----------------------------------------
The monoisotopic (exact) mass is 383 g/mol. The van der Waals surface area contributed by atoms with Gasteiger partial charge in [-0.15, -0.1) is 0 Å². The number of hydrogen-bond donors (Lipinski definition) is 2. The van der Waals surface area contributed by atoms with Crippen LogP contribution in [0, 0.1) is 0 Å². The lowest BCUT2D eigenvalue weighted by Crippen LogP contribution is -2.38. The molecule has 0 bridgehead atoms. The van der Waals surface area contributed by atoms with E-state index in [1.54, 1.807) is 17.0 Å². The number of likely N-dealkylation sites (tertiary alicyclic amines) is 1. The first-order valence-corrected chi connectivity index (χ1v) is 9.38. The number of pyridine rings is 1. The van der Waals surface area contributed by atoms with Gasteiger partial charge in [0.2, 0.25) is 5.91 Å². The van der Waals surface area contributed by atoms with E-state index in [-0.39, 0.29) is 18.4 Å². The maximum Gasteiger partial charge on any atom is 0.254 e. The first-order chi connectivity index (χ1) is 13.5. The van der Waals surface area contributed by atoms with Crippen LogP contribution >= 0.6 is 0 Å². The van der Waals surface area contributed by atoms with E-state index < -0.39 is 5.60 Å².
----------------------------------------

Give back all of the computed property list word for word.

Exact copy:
The monoisotopic (exact) mass is 383 g/mol. The van der Waals surface area contributed by atoms with Gasteiger partial charge in [-0.15, -0.1) is 0 Å². The number of hydrogen-bond donors (Lipinski definition) is 2. The van der Waals surface area contributed by atoms with Crippen LogP contribution in [0, 0.1) is 0 Å². The lowest BCUT2D eigenvalue weighted by Crippen LogP contribution is -2.38. The molecule has 0 bridgehead atoms. The van der Waals surface area contributed by atoms with E-state index in [1.54, 1.807) is 17.0 Å². The number of likely N-dealkylation sites (tertiary alicyclic amines) is 1. The first-order valence-corrected chi connectivity index (χ1v) is 9.38. The number of pyridine rings is 1. The van der Waals surface area contributed by atoms with Gasteiger partial charge in [0.2, 0.25) is 5.91 Å². The van der Waals surface area contributed by atoms with E-state index in [-0.39, 0.29) is 18.4 Å². The maximum Gasteiger partial charge on any atom is 0.254 e. The first-order chi connectivity index (χ1) is 13.5. The van der Waals surface area contributed by atoms with Crippen LogP contribution >= 0.6 is 0 Å². The van der Waals surface area contributed by atoms with E-state index < -0.39 is 5.60 Å².